REGIONAL – For those who fly the Ukrainian flag, the liberation of the city of Kherson has brought joy during this holiday season. But for Jarred & Nadiia Sadowski, who live and work on Plum Island, it has brought new challenges as they try to send food and money to the residents of her hometown, Nova Kakhovka, including her parents.
“Since November 11th, as the entire north side of the Kherson Oblast Region was liberated, Nova Kakhovka became a front-line city,” Jarrod wrote last week to North Shore friends and supporters.
Nova Kakhovka, once a thriving city up the Dnieper River about an hour from Kherson, has been occupied by Russian troops since early in the war. “But now, Nova Kakhovka is in a critical situation” Jarrod wrote. “As Ukraine army moves forward (south toward the city) attacking Russians logistics and ammunition depots from a distance, Russians become more aggressive, which puts more risks for the people in the city and the entire Kherson region.”
Many of the volunteers, who were buying and delivering food with donations collected by the Sadowski, have left the city. The city, once with 45,000 residents, has only 15,000 residents left, many of whom live in bomb shelters or like her parents sleep on mattresses in their building’s hallway.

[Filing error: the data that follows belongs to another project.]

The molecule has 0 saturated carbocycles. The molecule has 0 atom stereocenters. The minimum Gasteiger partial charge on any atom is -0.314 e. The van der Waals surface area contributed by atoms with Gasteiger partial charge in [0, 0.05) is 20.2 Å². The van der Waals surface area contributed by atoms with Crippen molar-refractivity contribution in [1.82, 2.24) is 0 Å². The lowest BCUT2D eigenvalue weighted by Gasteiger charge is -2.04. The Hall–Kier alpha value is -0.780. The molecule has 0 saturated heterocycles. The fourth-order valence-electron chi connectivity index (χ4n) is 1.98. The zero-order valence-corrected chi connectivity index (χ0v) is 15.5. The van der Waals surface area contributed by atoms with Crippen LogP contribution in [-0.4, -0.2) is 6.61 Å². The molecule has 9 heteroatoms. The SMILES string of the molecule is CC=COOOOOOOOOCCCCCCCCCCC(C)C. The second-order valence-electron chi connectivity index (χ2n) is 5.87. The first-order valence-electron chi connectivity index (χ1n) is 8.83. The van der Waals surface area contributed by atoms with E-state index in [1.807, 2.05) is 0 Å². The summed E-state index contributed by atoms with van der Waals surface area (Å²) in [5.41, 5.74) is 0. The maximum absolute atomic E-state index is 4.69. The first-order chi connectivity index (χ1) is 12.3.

The Russians, feeling threatened by the Ukrainian army, control the hospitals, but have become more aggressive, questioning anyone who is caught on the streets. “We try to imagine how this must feel being a prisoner in your own home, living in an atmosphere of anxiety day and night. It is no less than terrifying,” Jarrod wrote.
The couple found new volunteers in October to distribute the food that is now twice or three times the price. They also send money to help those who are desperate.
Once the volunteers buy food or supply, they send a receipt to the Sadowski so they have a record of when and what was purchased. “So far this is working out, and we hope we can continue to help in purchasing more food and essentials for people in need,” Jarrod wrote.
“With your support our hope is to continue helping those remaining in Nova Kakhovka, by providing the much-needed funds to purchase food and essentials each and every day,” he wrote.
The Sadowskis have held three fundraising dinners where they and their families prepared and served traditional Ukrainian dishes. The dinners have been held at the Custom House in Newburyport and at Pub 97 in Groveland.
To donate, visit the web site: https://novakahovka.life/donate-now/.
Editor’s Note: Spelling of the city’s name can be either Nova Kakhovka or Nova Kahovka.